The proliferation of online-to-offline services in China will continue to play a major role in the growth of the country’s e-commerce sector, global management consultancy McKinsey & Co. predicts in a new report. But O2O, as it’s called, is quickly evolving beyond its focus on discounts, deals and promotions.
In its recent iConsumer China survey, “How Savvy, Social Shoppers Are Transforming E-Commerce,” McKinsey outlines the ways in which consumers are coming to expect more from O2O. Where it had been a way for merchants to lure consumers into their bricks-and-mortar stores by offering reduced pricing via internet advertising, shoppers are now saying that the convenience and access to premium services that O2O provides are equally important.
For merchants, “offering new levels of value may be the keys to achieving mass-market acceptance and establishing business models that will thrive over the long term,” McKinsey researchers wrote.
McKinsey points to a few other well-established trends in China’s e-commerce sector in addition to O2O that will drive growth going forward, not least the rising consumption seen in smaller cities and the increasing propensity of shoppers to look overseas when buying goods. All of these sales channels hold “enormous potential,” the consultancy wrote.
China’s top internet companies have all invested heavily in O2O in order to capture market share in a surging but hypercompetitive space. E-commerce giant Alibaba Group last August paid $4.63 billion for a 20 percent stake in consumer electronics chain Suning and last month invested $1.25 billion in Shanghai-based food-delivery business Ele.me.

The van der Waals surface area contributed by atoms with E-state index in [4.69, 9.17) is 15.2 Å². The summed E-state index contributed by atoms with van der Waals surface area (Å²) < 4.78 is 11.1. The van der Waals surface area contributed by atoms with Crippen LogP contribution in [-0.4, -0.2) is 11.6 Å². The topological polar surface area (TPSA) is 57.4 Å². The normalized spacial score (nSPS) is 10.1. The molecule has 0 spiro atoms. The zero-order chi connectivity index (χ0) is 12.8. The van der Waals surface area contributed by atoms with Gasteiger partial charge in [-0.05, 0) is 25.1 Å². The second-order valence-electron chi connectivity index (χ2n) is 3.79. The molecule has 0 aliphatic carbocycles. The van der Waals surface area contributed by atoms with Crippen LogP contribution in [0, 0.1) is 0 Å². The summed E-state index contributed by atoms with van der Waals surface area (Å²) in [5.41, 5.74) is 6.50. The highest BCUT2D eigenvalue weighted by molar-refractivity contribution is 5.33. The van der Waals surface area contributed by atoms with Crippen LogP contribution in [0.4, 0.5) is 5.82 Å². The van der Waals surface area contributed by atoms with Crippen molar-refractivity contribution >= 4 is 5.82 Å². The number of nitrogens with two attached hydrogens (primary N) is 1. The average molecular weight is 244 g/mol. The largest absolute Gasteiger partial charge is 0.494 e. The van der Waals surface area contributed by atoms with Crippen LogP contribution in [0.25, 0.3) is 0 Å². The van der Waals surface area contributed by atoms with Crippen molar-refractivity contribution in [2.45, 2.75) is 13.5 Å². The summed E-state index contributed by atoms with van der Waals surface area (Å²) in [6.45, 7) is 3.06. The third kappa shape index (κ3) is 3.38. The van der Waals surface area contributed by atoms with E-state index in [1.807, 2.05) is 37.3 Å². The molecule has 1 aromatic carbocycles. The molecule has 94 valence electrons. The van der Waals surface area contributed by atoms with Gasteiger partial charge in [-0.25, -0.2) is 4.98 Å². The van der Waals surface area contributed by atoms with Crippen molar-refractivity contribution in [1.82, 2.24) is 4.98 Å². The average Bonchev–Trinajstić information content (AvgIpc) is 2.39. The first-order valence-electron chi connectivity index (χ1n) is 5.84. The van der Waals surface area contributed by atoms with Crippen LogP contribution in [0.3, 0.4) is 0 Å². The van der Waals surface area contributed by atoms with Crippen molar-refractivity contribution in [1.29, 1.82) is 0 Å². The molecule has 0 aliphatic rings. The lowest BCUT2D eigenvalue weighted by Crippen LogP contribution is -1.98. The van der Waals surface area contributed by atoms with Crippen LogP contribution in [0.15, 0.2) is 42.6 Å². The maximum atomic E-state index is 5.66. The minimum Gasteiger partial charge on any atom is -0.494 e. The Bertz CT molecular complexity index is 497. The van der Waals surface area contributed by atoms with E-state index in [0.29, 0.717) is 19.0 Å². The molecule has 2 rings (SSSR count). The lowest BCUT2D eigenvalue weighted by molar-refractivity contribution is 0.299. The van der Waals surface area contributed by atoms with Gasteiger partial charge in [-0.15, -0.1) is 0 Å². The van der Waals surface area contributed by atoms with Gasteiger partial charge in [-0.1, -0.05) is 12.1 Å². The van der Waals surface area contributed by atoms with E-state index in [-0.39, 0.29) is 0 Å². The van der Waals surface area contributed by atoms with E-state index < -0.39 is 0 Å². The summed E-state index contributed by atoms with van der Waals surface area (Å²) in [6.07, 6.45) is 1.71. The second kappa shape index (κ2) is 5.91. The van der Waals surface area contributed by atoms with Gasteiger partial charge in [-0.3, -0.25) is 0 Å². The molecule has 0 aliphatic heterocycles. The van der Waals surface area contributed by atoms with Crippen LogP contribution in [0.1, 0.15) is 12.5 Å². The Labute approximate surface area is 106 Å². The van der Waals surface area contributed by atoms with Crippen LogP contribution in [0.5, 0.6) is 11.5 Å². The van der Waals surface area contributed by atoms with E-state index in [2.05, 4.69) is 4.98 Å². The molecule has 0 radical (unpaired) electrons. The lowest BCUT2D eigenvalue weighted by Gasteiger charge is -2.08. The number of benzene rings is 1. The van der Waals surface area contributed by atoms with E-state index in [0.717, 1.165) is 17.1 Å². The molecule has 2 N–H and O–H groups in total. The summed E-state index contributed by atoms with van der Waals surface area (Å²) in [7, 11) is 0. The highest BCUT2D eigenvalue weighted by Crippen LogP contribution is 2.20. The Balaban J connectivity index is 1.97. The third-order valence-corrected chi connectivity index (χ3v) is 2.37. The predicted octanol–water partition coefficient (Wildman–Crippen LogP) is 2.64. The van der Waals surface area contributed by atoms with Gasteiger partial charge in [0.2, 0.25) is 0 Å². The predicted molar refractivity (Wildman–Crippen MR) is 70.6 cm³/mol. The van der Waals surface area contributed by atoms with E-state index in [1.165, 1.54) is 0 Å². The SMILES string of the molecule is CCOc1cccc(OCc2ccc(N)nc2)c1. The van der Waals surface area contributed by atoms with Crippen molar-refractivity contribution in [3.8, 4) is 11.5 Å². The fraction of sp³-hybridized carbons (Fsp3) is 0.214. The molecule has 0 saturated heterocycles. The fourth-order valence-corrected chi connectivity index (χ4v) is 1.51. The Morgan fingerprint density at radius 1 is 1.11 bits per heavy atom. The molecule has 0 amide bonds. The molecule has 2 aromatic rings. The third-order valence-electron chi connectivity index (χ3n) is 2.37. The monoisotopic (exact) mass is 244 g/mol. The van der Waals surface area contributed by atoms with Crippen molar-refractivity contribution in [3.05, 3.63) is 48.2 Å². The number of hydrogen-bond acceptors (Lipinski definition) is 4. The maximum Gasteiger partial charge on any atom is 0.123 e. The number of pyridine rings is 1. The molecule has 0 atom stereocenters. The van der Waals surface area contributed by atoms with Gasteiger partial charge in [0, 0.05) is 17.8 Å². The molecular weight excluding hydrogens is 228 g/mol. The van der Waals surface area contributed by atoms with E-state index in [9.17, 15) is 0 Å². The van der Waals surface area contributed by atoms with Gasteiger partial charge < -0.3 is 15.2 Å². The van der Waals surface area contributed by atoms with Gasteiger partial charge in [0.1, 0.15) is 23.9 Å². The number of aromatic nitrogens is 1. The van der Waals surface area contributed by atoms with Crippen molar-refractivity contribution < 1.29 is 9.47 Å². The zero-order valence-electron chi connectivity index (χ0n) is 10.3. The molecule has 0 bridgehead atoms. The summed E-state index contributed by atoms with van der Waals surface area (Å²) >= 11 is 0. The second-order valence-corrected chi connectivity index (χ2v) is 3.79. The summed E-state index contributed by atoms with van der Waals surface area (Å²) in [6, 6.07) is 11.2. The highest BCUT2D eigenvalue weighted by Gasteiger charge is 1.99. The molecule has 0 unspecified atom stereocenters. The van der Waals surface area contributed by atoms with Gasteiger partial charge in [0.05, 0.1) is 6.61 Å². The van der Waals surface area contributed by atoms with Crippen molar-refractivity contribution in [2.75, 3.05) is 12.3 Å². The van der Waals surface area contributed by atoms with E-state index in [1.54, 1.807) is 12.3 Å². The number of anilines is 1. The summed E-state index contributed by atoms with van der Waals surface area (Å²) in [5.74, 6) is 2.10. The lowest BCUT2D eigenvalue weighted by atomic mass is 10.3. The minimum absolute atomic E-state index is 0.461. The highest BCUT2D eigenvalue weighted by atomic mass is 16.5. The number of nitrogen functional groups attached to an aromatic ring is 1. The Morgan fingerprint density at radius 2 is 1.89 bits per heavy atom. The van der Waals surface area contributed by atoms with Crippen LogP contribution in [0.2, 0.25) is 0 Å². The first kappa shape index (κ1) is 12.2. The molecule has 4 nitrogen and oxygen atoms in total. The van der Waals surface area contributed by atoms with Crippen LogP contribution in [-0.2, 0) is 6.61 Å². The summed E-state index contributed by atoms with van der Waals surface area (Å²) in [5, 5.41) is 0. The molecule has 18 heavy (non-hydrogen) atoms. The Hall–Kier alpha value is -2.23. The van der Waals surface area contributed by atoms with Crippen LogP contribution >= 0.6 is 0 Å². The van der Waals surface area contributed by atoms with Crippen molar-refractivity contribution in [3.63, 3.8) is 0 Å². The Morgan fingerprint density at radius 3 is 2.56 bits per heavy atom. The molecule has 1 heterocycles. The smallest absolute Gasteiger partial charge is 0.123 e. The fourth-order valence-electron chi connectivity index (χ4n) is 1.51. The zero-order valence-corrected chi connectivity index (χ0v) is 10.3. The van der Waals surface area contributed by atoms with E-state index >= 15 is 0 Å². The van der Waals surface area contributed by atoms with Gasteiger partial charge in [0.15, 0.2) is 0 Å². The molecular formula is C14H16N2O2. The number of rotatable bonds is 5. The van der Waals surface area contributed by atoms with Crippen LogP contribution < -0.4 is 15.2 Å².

Intense competition is the main reason pricing and discounting has been the most common strategy for building market share and drawing customers away from rivals. “At this stage, discounts still drive industry because it hasn’t consolidated yet,” said Fang Gong, a Shanghai-based partner at McKinsey and co-author of the report.
But O2O is maturing. While deals are still important, consumers have begun to increase their total spend after their first engagement with these services. This is especially true in the travel, dining and transportation sectors.
Data from McKinsey show that 77 percent of consumers boosted their outlay of cash on travel after first patronizing an O2O vendor. In the dining space, that number was 65 percent. For transportation, dominated by taxi-hailing services, 42 percent of consumers spent more after their first try using O2O.
“This suggests that O2O services offering a unique value proposition could power additional growth in China’s online market over the years to come,” according to the McKinsey survey. For example, in food services consumers said they are willing to spend more for faster delivery (52 percent) and better packaging (49 percent).
A reduced focus on price is particularly pronounced in taxi-hailing services. After months of cutthroat price competition among providers, fewer consumers–Just 35 percent of those surveyed by McKinsey–said they expect lower prices from O2O transportation services, compared with 59 percent who expect lower prices from O2O travel services.
Researchers added that the advent of taxi-hailing apps has changed consumers’ driving behavior. “Survey respondents reported that the average number of days they drive per week dropped by nearly one full day,” down to 3.26 days a week from 4.04 days, McKinsey wrote.
Gong stressed that O2O providers will increasingly compete on innovation and expanded offerings as the industry shakes out. “I think in general every O2O [service] should move in that direction,” he said. “They’re just in different stages.”